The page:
The Military’s Recruitment of AI Has Already Begun

There are a few clear paths for how we’re poised to see AI used on the battlefield very soon.


On Aug. 10, the Department of Defense announced it was launching a task force to look into generative AI—programs like ChatGPT, DALL-E, and others—to produce finished work like code or answer questions or develop specific images when asked to do so. The announcement is part of the U.S. military’s ongoing effort to keep pace with modern technologies, studying and incorporating them as they prove useful, while at least taking some time to determine what risk the use of AI for military purposes poses.

AI is an ungainly catch-all term for a family of distantly related technologies, but it’s nevertheless being heavily pushed onto consumers by Silicon Valley techlords who are convinced they’ve found the next big thing. As governments and especially militaries follow suit, it’s important to ask the question: What, if anything, can AI offer for understanding and planning war?

Algorithmic analysis, especially that based on language learned models (like what ChatGPT is based on), has been heralded as a way for computer processes to use training data and respond to new circumstances. When people express fears of “Killer Robots,” that fear is focused on the tangible: What if AI lets a robot with a gun select who to kill in battle, and gives the robot the speed and authority to pull the trigger? Algorithms can fail in ways that are opaque and unpredictable, leading not just to error on the battlefield, but novel error.

And military interest in AI won’t remain confined to the tactical or battlefield level. The Pentagon’s expressed interest in generative AI is expansive.

“With AI at the forefront of tech advancements and public discourse, the DoD will enhance its operations in areas such as warfighting, business affairs, health, readiness, and policy with the implementation of generative AI,” the Chief Digital and Artificial Intelligence Office said in statement about the announced generative AI task force.

So how should we expect to see the military pursue AI as a new tool? Two recently published academic papers offer perspective to help understand the shape and limits of AI, especially when it comes to policy.

Predicting the Next Battle

One of the most vexing challenges facing a state and its security forces is predicting when and where battles will occur. This is especially true when it comes to fighting against non-state actors—armed insurgencies may operate from within a geographic expanse, but strike at targets of opportunity throughout the area that can reach.

In a paper entitled “Discovering the mesoscale for chains of conflict,” published on Aug. 1 by PNAS Nexus, authors Niraj Kushwaha and Edward D. Lee, both of the Complexity Science Hub of Vienna, Austria, created a model that inputs existing conflict data, matches it to time and space, and can then be used to predict how previous incidents will cascade into larger waves of clashes and fighting.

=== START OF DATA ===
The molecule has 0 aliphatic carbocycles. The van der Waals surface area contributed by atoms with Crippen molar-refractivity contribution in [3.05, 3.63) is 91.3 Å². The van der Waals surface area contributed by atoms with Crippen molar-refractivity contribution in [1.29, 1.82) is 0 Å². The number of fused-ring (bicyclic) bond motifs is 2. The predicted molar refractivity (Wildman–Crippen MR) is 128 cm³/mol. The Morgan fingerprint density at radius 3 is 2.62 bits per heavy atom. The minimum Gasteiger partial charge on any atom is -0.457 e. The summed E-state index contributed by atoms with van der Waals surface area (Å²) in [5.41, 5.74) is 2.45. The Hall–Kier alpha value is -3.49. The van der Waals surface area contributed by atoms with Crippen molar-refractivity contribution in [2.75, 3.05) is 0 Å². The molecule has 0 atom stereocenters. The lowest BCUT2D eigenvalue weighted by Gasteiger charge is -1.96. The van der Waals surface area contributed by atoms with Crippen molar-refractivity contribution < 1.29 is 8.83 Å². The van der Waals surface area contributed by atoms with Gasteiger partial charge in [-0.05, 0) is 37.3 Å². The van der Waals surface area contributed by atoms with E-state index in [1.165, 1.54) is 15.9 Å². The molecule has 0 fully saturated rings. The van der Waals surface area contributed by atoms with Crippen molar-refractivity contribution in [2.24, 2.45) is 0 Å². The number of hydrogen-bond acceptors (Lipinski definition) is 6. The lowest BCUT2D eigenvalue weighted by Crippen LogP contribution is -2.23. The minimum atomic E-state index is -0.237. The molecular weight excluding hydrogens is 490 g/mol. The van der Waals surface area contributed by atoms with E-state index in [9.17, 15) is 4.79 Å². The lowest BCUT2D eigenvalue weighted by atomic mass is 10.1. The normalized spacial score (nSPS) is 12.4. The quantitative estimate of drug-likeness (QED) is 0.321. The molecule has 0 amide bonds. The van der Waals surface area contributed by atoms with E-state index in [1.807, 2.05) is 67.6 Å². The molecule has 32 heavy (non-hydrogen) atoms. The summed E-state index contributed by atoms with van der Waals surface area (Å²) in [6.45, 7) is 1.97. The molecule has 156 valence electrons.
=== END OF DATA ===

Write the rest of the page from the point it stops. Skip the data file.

“The promise of bringing big data and algorithmic analysis to data sets like this is that the models built can spot connections otherwise invisible to human perception.”

Kushwaha and Lee started with public data on political violence incidents recorded by the Armed Conflict Location & Event Data Project, constrained to just events in Africa and from 1997 through 2019. The authors then matched that data across grids of space and slices of time. A battle in one place in the past was a good sign there would be new battles in adjacent or nearby locations in the future, depending on the time scales chosen for a given query.

“In a way evocative of snow or sandpile avalanches, a conflict originates in one place and cascades from there. There is a similar cascading effect in armed conflicts,” Kushwaha said in a news release. One such example of the model’s insight is how it identified how violence from Boko Haram in Nigeria displaced herders, leading to further conflict on the periphery of where Boko Haram operates. But the model can also identify events linked to a different group, the Fulani militia. These forces, which can be seen as distinct groups, can both take advantage of a strained government response to any of a number of insurgencies in the country, and lead to cascading violence in the future.

By repeating the process across other conflicts, the authors found that different events in the same place can be traced to different conflicts. By just using the model at hand, they were able to find and connect later violent incidents to earlier ones, inferences that can be found in the data, but hard to parse without a model of conflict cascade teasing it out.

The promise of bringing big data and algorithmic analysis to data sets like this is that the models built can spot connections otherwise invisible to human perception. While much of Kushwaha and Lee’s work is built on more reproducible algorithmic tools, the others are keenly aware that AI offers further depth for such research.